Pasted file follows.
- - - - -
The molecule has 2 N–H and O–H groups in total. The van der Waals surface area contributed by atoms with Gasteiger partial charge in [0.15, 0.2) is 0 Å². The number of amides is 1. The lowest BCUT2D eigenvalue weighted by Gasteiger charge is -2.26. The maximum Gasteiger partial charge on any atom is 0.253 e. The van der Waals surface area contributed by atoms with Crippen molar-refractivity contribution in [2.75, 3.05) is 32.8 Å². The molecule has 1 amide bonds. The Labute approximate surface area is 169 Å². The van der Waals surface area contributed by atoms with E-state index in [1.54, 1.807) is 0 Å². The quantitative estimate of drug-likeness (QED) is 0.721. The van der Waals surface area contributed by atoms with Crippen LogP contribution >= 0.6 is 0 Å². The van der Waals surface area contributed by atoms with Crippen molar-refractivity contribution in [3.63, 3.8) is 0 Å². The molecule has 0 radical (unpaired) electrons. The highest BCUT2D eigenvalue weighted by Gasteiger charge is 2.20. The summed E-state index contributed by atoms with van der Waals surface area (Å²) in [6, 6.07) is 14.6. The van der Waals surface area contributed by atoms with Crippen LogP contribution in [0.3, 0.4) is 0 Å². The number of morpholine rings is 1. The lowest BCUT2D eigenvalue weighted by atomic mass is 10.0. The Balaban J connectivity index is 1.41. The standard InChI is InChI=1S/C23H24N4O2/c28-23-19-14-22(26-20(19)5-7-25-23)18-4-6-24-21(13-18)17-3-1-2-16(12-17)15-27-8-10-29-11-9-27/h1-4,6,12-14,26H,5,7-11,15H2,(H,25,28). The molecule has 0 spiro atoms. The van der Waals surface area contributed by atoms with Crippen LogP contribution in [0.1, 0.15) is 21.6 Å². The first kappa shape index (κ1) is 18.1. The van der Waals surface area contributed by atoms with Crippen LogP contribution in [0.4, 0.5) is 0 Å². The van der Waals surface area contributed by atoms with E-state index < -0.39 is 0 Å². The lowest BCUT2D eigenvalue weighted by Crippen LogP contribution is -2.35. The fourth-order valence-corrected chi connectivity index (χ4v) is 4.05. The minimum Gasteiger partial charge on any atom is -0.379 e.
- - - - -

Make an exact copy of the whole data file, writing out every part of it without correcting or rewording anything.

The molecule has 2 N–H and O–H groups in total. The van der Waals surface area contributed by atoms with Gasteiger partial charge in [0.15, 0.2) is 0 Å². The number of amides is 1. The lowest BCUT2D eigenvalue weighted by Gasteiger charge is -2.26. The maximum Gasteiger partial charge on any atom is 0.253 e. The van der Waals surface area contributed by atoms with Crippen molar-refractivity contribution in [2.75, 3.05) is 32.8 Å². The molecule has 1 amide bonds. The Labute approximate surface area is 169 Å². The van der Waals surface area contributed by atoms with E-state index in [1.54, 1.807) is 0 Å². The quantitative estimate of drug-likeness (QED) is 0.721. The van der Waals surface area contributed by atoms with Crippen LogP contribution >= 0.6 is 0 Å². The van der Waals surface area contributed by atoms with Crippen molar-refractivity contribution in [3.63, 3.8) is 0 Å². The molecule has 0 radical (unpaired) electrons. The highest BCUT2D eigenvalue weighted by Gasteiger charge is 2.20. The summed E-state index contributed by atoms with van der Waals surface area (Å²) in [6, 6.07) is 14.6. The van der Waals surface area contributed by atoms with Crippen LogP contribution in [0.3, 0.4) is 0 Å². The number of morpholine rings is 1. The lowest BCUT2D eigenvalue weighted by atomic mass is 10.0. The Balaban J connectivity index is 1.41. The standard InChI is InChI=1S/C23H24N4O2/c28-23-19-14-22(26-20(19)5-7-25-23)18-4-6-24-21(13-18)17-3-1-2-16(12-17)15-27-8-10-29-11-9-27/h1-4,6,12-14,26H,5,7-11,15H2,(H,25,28). The molecule has 0 spiro atoms. The van der Waals surface area contributed by atoms with Crippen LogP contribution in [0.1, 0.15) is 21.6 Å². The first kappa shape index (κ1) is 18.1. The van der Waals surface area contributed by atoms with Crippen LogP contribution in [0.4, 0.5) is 0 Å². The van der Waals surface area contributed by atoms with E-state index < -0.39 is 0 Å². The lowest BCUT2D eigenvalue weighted by Crippen LogP contribution is -2.35. The fourth-order valence-corrected chi connectivity index (χ4v) is 4.05. The minimum Gasteiger partial charge on any atom is -0.379 e.